A Legacy of Regional Cooperation
1965 to Present
New Horizons Regional Education Center is a regional facility that was created to meet both industry needs for a skilled workforce and student needs for obtaining technical training. The school first opened in 1965 at the renovated Copeland Park Elementary School located in Hampton, Virginia. The institution was originally named the Virginia Peninsula Vocational Technical Education Center and was commonly called Vo-Tech. The first high school faculty consisted of five teachers which served a student body consisting of 85 students.
The Center began to serve the adult population of the community in 1966 with continuing education classes and apprentice-related instruction offered in the evening and on Saturday mornings. Training for disadvantaged adults was made available through federal employment and training programs the same year.
As years passed, the Center continued to expand to meet an increasing school population as well as increased industry demands. In 1978, through the vision of the area superintendents, a second campus was built at Woodside Lane in Newport News, Virginia. This new facility was comprised of a single 78,000 square-foot building specifically built to accommodate the latest in technical programs. New programs in horticulture, landscape management, and food service were added to the curriculum and those programs with high student and industry demand were duplicated.
Also in 1978, the employment and training programs were moved to a renovated training center in the Buckroe area of Hampton, Virginia. This third campus served the regional community as a skill center for the next decade.
To keep pace with technological demand and student growth, the need for a facility to replace the Copeland Park site was soon apparent. In 1985, on a parcel of land adjacent to Thomas Nelson Community College in Hampton, Virginia Governor Robb and the General Assembly authorized $2.5 million in state funds to construct the Butler Farm Road campus. Located in a technologically rich industrial park, the new facility consisted of four buildings in a campus environment with a total of 104, 00 square feet of instructional and laboratory space. At the time, the Board of Trustees changed the name from the Virginia Peninsula Vocational Technical Center to New Horizons Technical Center.
An exciting addition in 1985 to this new facility was the addition of a Governor’s School for Science and Technology. This program was one of four schools in the state authorized by the Virginia Board of Education and offering college-level courses to the top science students of the Virginia Peninsula.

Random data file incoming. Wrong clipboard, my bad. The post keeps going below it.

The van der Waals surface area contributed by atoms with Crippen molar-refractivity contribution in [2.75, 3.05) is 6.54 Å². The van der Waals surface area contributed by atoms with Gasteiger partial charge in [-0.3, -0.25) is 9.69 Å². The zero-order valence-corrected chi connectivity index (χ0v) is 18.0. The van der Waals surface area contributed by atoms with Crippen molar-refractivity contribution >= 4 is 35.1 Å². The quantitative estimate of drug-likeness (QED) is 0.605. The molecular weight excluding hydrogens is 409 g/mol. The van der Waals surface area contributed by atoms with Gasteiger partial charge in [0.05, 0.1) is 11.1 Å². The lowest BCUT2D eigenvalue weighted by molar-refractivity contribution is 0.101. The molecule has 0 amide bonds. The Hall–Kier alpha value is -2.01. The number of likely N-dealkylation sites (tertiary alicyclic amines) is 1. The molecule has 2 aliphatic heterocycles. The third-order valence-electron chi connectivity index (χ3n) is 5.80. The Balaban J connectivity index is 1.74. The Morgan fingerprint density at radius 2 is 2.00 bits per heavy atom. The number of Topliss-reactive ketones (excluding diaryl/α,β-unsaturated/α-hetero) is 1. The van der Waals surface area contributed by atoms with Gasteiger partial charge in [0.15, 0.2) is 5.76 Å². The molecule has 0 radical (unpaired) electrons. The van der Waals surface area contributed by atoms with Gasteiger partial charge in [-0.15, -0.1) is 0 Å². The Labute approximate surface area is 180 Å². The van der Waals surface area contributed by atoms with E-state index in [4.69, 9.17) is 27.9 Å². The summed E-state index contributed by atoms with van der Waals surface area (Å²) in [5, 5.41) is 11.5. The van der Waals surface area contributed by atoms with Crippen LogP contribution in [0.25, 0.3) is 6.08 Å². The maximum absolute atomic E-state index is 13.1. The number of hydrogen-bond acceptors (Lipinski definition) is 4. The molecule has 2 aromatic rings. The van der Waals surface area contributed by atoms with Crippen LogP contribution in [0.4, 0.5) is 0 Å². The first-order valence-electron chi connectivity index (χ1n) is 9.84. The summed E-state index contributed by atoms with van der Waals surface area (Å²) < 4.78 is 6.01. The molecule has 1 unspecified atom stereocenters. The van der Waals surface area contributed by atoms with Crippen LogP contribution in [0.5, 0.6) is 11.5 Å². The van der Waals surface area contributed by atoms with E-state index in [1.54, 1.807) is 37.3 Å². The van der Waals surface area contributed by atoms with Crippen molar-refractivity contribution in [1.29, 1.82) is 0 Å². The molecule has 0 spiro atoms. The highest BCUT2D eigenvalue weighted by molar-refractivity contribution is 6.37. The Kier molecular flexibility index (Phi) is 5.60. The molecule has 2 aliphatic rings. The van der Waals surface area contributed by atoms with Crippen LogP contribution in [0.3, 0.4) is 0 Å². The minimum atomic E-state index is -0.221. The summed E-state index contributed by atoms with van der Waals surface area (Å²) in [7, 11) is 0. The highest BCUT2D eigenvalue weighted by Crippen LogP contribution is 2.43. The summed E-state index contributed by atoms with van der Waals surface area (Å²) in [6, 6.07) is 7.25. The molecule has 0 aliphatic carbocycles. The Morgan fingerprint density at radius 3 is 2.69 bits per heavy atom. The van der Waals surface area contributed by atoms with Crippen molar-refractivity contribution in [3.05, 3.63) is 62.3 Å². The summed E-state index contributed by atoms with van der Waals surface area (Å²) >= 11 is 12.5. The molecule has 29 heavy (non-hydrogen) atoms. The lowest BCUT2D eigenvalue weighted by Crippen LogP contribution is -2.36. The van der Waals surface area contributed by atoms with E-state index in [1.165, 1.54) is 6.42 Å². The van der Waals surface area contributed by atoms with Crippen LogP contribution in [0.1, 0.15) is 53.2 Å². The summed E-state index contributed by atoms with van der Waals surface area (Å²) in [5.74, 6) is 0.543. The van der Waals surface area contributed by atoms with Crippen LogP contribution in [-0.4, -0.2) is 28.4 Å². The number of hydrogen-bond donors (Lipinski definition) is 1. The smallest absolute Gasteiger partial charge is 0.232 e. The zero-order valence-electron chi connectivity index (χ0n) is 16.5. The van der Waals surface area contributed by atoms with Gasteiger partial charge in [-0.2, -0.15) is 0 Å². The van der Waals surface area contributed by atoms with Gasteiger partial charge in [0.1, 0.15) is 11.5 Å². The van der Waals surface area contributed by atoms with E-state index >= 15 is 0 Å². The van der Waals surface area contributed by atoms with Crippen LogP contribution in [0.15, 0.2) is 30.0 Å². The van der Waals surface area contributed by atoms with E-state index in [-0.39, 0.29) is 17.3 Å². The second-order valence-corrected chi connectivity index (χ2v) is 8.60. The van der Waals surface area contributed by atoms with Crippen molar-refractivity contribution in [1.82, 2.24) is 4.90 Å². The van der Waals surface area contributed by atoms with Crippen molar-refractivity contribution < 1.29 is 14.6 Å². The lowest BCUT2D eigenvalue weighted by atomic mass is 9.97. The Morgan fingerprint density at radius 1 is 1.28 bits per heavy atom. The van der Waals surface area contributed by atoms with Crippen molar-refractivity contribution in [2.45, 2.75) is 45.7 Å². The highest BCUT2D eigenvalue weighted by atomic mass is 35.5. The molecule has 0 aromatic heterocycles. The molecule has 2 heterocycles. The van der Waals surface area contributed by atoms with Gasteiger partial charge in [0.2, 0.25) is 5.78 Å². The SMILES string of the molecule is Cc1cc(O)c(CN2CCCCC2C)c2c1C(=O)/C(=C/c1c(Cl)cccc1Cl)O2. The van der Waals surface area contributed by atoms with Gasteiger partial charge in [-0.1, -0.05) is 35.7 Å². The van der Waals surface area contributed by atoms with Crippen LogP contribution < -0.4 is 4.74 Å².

In 1993, the superintendents and members of the Board of Trustees of New Horizons Technical Center further expanded the mission of the Center by incorporating a highly successful regional special education program known as the Peninsula Area Cooperative Educational Services (PACES) into the services provided at New Horizons. In 1994, the special education programs were moved to the Woodside Lane campus and the name of the center was changed again to New Horizons Regional Education Center.
These new special education programs served seriously emotionally disabled youth and autistic youth between the ages of 4 and 21 years. The service areas were divided into Newport Academy for the ED students and the Children’s Center for students with autistic students. The programs have grown today into premier examples of regional day treatment facilities for specialized educational programs. A third campus site (Kiln Creek Elementary) and fourth campus site (York Middle School), along with the Woodside Lane facility, now make up what is know as the Center for Autism.
New Horizons Regional Education Center operates today as Virginia’s oldest and largest multi-campus regional education center. The center currently serves 1,505 high school students in all programs, 24 pre-school day-care students, and approximately 1,200 adults. A dedicated staff of over 300 employees, and active partnerships with Thomas Nelson Community College, Peninsula Council For Work Force Development, Peninsula Chamber of Commerce, and business community, along with the ability to adapt to the changing nature of the workplace enables New Horizons Regional Education Center to meet the challenges of the past and chart a course for success in the future.